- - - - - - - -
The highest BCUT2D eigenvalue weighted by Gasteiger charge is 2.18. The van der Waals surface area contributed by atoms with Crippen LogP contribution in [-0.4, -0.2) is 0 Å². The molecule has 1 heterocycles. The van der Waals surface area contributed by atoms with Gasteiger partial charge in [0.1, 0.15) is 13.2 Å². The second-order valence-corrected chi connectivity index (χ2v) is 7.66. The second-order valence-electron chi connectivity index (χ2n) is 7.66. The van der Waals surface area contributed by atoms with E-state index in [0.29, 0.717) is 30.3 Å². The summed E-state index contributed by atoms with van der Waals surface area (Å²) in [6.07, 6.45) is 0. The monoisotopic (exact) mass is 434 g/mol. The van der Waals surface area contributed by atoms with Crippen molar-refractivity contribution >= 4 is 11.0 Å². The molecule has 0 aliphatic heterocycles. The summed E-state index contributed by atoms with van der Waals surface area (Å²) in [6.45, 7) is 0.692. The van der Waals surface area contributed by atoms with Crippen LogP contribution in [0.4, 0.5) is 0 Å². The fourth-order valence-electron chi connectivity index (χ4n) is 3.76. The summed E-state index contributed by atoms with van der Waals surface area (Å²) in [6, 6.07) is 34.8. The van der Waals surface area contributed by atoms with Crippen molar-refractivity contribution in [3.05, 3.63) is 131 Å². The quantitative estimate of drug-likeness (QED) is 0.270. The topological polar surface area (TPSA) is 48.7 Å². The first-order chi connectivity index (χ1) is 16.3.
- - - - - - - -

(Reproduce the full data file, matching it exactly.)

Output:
The highest BCUT2D eigenvalue weighted by Gasteiger charge is 2.18. The van der Waals surface area contributed by atoms with Crippen LogP contribution in [-0.4, -0.2) is 0 Å². The molecule has 1 heterocycles. The van der Waals surface area contributed by atoms with Gasteiger partial charge in [0.1, 0.15) is 13.2 Å². The second-order valence-corrected chi connectivity index (χ2v) is 7.66. The second-order valence-electron chi connectivity index (χ2n) is 7.66. The van der Waals surface area contributed by atoms with E-state index in [0.29, 0.717) is 30.3 Å². The summed E-state index contributed by atoms with van der Waals surface area (Å²) in [6.07, 6.45) is 0. The monoisotopic (exact) mass is 434 g/mol. The van der Waals surface area contributed by atoms with Crippen molar-refractivity contribution >= 4 is 11.0 Å². The molecule has 0 aliphatic heterocycles. The summed E-state index contributed by atoms with van der Waals surface area (Å²) in [6.45, 7) is 0.692. The van der Waals surface area contributed by atoms with Crippen LogP contribution in [0.4, 0.5) is 0 Å². The fourth-order valence-electron chi connectivity index (χ4n) is 3.76. The summed E-state index contributed by atoms with van der Waals surface area (Å²) in [6, 6.07) is 34.8. The van der Waals surface area contributed by atoms with Crippen molar-refractivity contribution in [3.05, 3.63) is 131 Å². The quantitative estimate of drug-likeness (QED) is 0.270. The topological polar surface area (TPSA) is 48.7 Å². The first-order chi connectivity index (χ1) is 16.3.